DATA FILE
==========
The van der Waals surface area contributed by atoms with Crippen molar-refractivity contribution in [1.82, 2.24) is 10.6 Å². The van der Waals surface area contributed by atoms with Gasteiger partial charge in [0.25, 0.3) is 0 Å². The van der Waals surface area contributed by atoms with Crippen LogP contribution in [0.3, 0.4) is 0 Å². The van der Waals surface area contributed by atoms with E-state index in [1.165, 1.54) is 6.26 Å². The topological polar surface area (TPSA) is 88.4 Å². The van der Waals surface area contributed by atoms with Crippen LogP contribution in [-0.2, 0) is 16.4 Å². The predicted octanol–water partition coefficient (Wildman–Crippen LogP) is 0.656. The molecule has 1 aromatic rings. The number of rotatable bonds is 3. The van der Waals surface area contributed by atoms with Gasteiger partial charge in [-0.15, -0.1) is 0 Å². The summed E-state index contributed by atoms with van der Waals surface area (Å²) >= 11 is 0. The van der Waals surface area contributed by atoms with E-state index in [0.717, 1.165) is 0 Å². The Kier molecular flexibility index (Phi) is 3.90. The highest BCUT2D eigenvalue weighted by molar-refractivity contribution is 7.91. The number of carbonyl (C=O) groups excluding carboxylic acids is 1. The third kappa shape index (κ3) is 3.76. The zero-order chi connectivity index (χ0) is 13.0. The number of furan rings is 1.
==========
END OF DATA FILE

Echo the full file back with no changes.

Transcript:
The van der Waals surface area contributed by atoms with Crippen molar-refractivity contribution in [1.82, 2.24) is 10.6 Å². The van der Waals surface area contributed by atoms with Gasteiger partial charge in [0.25, 0.3) is 0 Å². The van der Waals surface area contributed by atoms with Crippen LogP contribution in [0.3, 0.4) is 0 Å². The van der Waals surface area contributed by atoms with E-state index in [1.165, 1.54) is 6.26 Å². The topological polar surface area (TPSA) is 88.4 Å². The van der Waals surface area contributed by atoms with Crippen LogP contribution in [-0.2, 0) is 16.4 Å². The predicted octanol–water partition coefficient (Wildman–Crippen LogP) is 0.656. The molecule has 1 aromatic rings. The number of rotatable bonds is 3. The van der Waals surface area contributed by atoms with Gasteiger partial charge in [-0.15, -0.1) is 0 Å². The summed E-state index contributed by atoms with van der Waals surface area (Å²) >= 11 is 0. The van der Waals surface area contributed by atoms with E-state index in [0.717, 1.165) is 0 Å². The Kier molecular flexibility index (Phi) is 3.90. The highest BCUT2D eigenvalue weighted by molar-refractivity contribution is 7.91. The number of carbonyl (C=O) groups excluding carboxylic acids is 1. The third kappa shape index (κ3) is 3.76. The zero-order chi connectivity index (χ0) is 13.0. The number of furan rings is 1.